I recently watched Trainwreck, Amy Schumer's first major movie as both writer and star. As a fan-from-the-beginning of her hilarious TV series, Inside Amy Schumer, I was hopeful that the laughs would be big and numerous. And parts of the movie are really funny. But the package as a whole isn't quite what I was expecting.
Trainwreck earns its R rating, but is otherwise a rather conventional romantic comedy. Schumer stars as "Amy," a magazine writer with a serial love life and the expected emotional void. When she's assigned to write an article about a surgeon in sports medicine, played by Bill Hader, a romance begins to blossom. Ups and downs -- and hilarity -- ensue. You know how these things work.
I suppose I was expecting something a bit different from Amy Schumer. Not necessarily craziness, and not an unhappy ending, but something a little more... subversive. Her show, Amy Schumer strikes that note all the time. Even more, her show is often the vehicle for incisive social commentary. So many of her sketches are powerfully feminist and hilarious, so it surprises me a bit that her movie would toss most of that out in favor of connecting all the traditional rom-com dots. It just feels awfully conventional.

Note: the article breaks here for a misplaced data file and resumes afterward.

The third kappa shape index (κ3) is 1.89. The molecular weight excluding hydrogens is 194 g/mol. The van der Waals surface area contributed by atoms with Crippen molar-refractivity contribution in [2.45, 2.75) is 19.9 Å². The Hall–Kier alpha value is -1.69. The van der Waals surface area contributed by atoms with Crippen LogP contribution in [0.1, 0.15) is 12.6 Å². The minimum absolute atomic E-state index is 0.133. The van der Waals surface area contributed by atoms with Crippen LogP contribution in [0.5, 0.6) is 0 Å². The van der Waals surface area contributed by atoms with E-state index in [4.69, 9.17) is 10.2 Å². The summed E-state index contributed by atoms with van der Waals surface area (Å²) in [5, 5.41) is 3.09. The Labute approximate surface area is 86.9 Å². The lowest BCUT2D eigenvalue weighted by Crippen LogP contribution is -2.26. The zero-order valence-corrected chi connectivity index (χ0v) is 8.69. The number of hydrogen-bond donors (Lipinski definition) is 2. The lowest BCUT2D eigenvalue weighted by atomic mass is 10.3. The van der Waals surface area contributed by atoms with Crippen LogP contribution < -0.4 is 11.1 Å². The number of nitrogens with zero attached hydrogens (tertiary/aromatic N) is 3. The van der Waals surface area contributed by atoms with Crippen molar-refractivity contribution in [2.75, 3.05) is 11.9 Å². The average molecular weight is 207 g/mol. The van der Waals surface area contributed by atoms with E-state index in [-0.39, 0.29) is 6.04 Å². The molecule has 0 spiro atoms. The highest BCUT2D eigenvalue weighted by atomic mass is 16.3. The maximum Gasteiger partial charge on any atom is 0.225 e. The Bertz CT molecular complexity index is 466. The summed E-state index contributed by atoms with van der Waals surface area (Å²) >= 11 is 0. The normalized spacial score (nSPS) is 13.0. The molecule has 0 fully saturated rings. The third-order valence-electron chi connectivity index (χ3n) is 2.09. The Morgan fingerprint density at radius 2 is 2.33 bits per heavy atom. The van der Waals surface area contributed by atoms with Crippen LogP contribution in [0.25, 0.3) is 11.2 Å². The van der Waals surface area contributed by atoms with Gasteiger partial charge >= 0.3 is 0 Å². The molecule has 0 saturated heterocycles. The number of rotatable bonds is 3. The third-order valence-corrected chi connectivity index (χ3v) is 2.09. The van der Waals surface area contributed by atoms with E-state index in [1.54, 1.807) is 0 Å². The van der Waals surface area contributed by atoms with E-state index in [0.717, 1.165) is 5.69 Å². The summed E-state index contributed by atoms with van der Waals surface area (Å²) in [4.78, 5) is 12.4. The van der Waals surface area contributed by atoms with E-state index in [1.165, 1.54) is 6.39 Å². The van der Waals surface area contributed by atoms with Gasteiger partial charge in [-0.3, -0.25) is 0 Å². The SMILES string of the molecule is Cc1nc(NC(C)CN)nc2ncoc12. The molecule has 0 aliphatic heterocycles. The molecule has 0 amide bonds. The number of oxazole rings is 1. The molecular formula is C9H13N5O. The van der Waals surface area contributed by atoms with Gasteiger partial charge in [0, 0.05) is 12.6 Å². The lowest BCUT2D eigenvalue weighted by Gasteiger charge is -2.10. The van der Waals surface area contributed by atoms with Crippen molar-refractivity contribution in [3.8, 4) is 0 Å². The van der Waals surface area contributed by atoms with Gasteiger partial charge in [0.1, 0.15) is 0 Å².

That said, the movie does deliver plenty of great laughs. Schumer shares the wealth as a writer, giving plenty of characters (not just herself) funny lines. Brie Larson plays her sister, in a 180-degree turn of a performance compared to her Oscar-nominated role in Room. Tilda Swinton is unrecognizable as the tyrannical, uncaring boss of Amy's magazine. Unlikely though it may seem, John Cena (yes, the wrestler) may be the funniest actor in the movie. Plus, there's reasonable romantic chemistry between Schumer and Bill Hader (and both are funny too). The movie even manages to get me to like Colin Quinn a bit, a comedian I otherwise truly hate for his ability to strangle jokes with a dull thud delivery.